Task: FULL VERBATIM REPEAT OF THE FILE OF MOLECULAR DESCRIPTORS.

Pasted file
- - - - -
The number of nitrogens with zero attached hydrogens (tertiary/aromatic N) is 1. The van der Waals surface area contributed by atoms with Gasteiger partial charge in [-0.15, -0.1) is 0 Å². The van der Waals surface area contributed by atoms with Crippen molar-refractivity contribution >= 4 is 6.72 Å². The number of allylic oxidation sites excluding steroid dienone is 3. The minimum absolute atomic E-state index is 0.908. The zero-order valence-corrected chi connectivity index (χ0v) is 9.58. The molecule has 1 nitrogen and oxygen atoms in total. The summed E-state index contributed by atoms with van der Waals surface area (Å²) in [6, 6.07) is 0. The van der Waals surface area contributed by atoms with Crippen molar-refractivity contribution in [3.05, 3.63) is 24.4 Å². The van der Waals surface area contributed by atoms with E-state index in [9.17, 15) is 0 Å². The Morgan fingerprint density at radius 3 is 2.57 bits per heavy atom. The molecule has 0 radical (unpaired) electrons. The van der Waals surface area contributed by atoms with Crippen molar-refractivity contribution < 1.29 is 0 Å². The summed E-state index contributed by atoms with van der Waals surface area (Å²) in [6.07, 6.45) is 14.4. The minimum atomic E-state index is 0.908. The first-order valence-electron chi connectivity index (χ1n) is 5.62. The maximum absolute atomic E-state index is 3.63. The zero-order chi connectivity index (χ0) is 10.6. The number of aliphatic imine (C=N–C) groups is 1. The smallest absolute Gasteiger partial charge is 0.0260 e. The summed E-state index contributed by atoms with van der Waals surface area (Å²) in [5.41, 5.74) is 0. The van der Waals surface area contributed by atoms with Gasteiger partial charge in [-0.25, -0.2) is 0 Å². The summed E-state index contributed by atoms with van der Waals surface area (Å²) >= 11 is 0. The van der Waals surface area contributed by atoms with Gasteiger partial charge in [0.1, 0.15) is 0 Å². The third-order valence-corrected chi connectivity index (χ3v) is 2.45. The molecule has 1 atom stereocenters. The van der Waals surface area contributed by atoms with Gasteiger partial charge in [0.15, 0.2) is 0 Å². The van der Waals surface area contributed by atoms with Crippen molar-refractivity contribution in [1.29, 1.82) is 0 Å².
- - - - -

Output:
The number of nitrogens with zero attached hydrogens (tertiary/aromatic N) is 1. The van der Waals surface area contributed by atoms with Gasteiger partial charge in [-0.15, -0.1) is 0 Å². The van der Waals surface area contributed by atoms with Crippen molar-refractivity contribution >= 4 is 6.72 Å². The number of allylic oxidation sites excluding steroid dienone is 3. The minimum absolute atomic E-state index is 0.908. The zero-order valence-corrected chi connectivity index (χ0v) is 9.58. The molecule has 1 nitrogen and oxygen atoms in total. The summed E-state index contributed by atoms with van der Waals surface area (Å²) in [6, 6.07) is 0. The van der Waals surface area contributed by atoms with Crippen molar-refractivity contribution in [3.05, 3.63) is 24.4 Å². The van der Waals surface area contributed by atoms with E-state index in [9.17, 15) is 0 Å². The Morgan fingerprint density at radius 3 is 2.57 bits per heavy atom. The molecule has 0 radical (unpaired) electrons. The van der Waals surface area contributed by atoms with Crippen molar-refractivity contribution < 1.29 is 0 Å². The summed E-state index contributed by atoms with van der Waals surface area (Å²) in [6.07, 6.45) is 14.4. The minimum atomic E-state index is 0.908. The first-order valence-electron chi connectivity index (χ1n) is 5.62. The maximum absolute atomic E-state index is 3.63. The zero-order chi connectivity index (χ0) is 10.6. The number of aliphatic imine (C=N–C) groups is 1. The smallest absolute Gasteiger partial charge is 0.0260 e. The summed E-state index contributed by atoms with van der Waals surface area (Å²) in [5.41, 5.74) is 0. The van der Waals surface area contributed by atoms with Gasteiger partial charge in [-0.25, -0.2) is 0 Å². The summed E-state index contributed by atoms with van der Waals surface area (Å²) >= 11 is 0. The van der Waals surface area contributed by atoms with Gasteiger partial charge in [0.1, 0.15) is 0 Å². The third-order valence-corrected chi connectivity index (χ3v) is 2.45. The molecule has 1 atom stereocenters. The van der Waals surface area contributed by atoms with Gasteiger partial charge in [0.15, 0.2) is 0 Å². The van der Waals surface area contributed by atoms with Crippen molar-refractivity contribution in [1.29, 1.82) is 0 Å².